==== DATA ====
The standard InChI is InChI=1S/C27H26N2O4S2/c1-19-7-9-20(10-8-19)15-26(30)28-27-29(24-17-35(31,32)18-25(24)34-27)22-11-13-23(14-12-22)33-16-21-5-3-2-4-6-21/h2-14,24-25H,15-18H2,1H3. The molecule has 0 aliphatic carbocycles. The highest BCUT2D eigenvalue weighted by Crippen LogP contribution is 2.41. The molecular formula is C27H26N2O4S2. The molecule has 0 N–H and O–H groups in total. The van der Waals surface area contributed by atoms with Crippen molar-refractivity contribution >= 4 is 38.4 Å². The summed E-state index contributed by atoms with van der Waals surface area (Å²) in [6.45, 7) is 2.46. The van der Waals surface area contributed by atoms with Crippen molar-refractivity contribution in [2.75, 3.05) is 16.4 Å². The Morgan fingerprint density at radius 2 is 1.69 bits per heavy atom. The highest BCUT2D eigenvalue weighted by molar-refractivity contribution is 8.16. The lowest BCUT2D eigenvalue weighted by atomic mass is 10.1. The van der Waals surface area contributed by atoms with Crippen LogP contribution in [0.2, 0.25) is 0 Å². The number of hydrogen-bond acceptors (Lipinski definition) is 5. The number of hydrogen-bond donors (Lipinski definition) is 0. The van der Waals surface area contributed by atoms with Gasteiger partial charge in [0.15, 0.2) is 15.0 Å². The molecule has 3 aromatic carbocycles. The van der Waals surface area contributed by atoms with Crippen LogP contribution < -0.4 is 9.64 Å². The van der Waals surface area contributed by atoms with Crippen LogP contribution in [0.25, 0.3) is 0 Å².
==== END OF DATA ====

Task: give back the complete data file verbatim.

The standard InChI is InChI=1S/C27H26N2O4S2/c1-19-7-9-20(10-8-19)15-26(30)28-27-29(24-17-35(31,32)18-25(24)34-27)22-11-13-23(14-12-22)33-16-21-5-3-2-4-6-21/h2-14,24-25H,15-18H2,1H3. The molecule has 0 aliphatic carbocycles. The highest BCUT2D eigenvalue weighted by Crippen LogP contribution is 2.41. The molecular formula is C27H26N2O4S2. The molecule has 0 N–H and O–H groups in total. The van der Waals surface area contributed by atoms with Crippen molar-refractivity contribution >= 4 is 38.4 Å². The summed E-state index contributed by atoms with van der Waals surface area (Å²) in [6.45, 7) is 2.46. The van der Waals surface area contributed by atoms with Crippen molar-refractivity contribution in [2.75, 3.05) is 16.4 Å². The Morgan fingerprint density at radius 2 is 1.69 bits per heavy atom. The highest BCUT2D eigenvalue weighted by molar-refractivity contribution is 8.16. The lowest BCUT2D eigenvalue weighted by atomic mass is 10.1. The van der Waals surface area contributed by atoms with Crippen LogP contribution in [0.2, 0.25) is 0 Å². The number of hydrogen-bond acceptors (Lipinski definition) is 5. The number of hydrogen-bond donors (Lipinski definition) is 0. The van der Waals surface area contributed by atoms with Gasteiger partial charge in [0.15, 0.2) is 15.0 Å². The molecule has 3 aromatic carbocycles. The van der Waals surface area contributed by atoms with Crippen LogP contribution < -0.4 is 9.64 Å². The van der Waals surface area contributed by atoms with Crippen LogP contribution in [0.25, 0.3) is 0 Å².